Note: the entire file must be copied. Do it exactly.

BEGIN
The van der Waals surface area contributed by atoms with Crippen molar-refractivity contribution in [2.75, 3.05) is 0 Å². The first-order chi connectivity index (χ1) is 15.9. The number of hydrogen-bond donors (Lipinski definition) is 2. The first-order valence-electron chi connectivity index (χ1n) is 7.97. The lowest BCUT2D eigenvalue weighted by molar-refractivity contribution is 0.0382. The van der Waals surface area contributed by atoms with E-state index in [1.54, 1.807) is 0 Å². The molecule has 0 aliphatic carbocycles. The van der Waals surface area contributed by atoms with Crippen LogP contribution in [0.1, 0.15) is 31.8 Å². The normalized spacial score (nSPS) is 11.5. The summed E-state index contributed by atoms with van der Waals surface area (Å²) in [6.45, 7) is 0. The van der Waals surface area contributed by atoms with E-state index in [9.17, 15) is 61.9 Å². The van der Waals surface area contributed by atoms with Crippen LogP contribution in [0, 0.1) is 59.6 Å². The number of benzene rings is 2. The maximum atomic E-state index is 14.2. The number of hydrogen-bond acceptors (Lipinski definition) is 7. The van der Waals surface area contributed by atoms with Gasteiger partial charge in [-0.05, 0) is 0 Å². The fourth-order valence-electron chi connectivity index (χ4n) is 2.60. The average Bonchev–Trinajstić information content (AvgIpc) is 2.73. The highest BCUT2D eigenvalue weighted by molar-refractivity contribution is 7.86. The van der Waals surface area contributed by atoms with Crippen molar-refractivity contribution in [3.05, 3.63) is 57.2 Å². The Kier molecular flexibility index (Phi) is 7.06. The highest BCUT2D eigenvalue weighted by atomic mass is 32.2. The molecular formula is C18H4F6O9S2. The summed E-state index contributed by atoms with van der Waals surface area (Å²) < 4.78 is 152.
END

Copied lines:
The van der Waals surface area contributed by atoms with Crippen molar-refractivity contribution in [2.75, 3.05) is 0 Å². The first-order chi connectivity index (χ1) is 15.9. The number of hydrogen-bond donors (Lipinski definition) is 2. The first-order valence-electron chi connectivity index (χ1n) is 7.97. The lowest BCUT2D eigenvalue weighted by molar-refractivity contribution is 0.0382. The van der Waals surface area contributed by atoms with E-state index in [1.54, 1.807) is 0 Å². The molecule has 0 aliphatic carbocycles. The van der Waals surface area contributed by atoms with Crippen LogP contribution in [0.1, 0.15) is 31.8 Å². The normalized spacial score (nSPS) is 11.5. The summed E-state index contributed by atoms with van der Waals surface area (Å²) in [6.45, 7) is 0. The van der Waals surface area contributed by atoms with E-state index in [9.17, 15) is 61.9 Å². The van der Waals surface area contributed by atoms with Crippen LogP contribution in [0, 0.1) is 59.6 Å². The number of benzene rings is 2. The maximum atomic E-state index is 14.2. The number of hydrogen-bond acceptors (Lipinski definition) is 7. The van der Waals surface area contributed by atoms with Gasteiger partial charge in [-0.05, 0) is 0 Å². The fourth-order valence-electron chi connectivity index (χ4n) is 2.60. The average Bonchev–Trinajstić information content (AvgIpc) is 2.73. The highest BCUT2D eigenvalue weighted by molar-refractivity contribution is 7.86. The van der Waals surface area contributed by atoms with Crippen molar-refractivity contribution in [3.05, 3.63) is 57.2 Å². The Kier molecular flexibility index (Phi) is 7.06. The highest BCUT2D eigenvalue weighted by atomic mass is 32.2. The molecular formula is C18H4F6O9S2. The summed E-state index contributed by atoms with van der Waals surface area (Å²) < 4.78 is 152.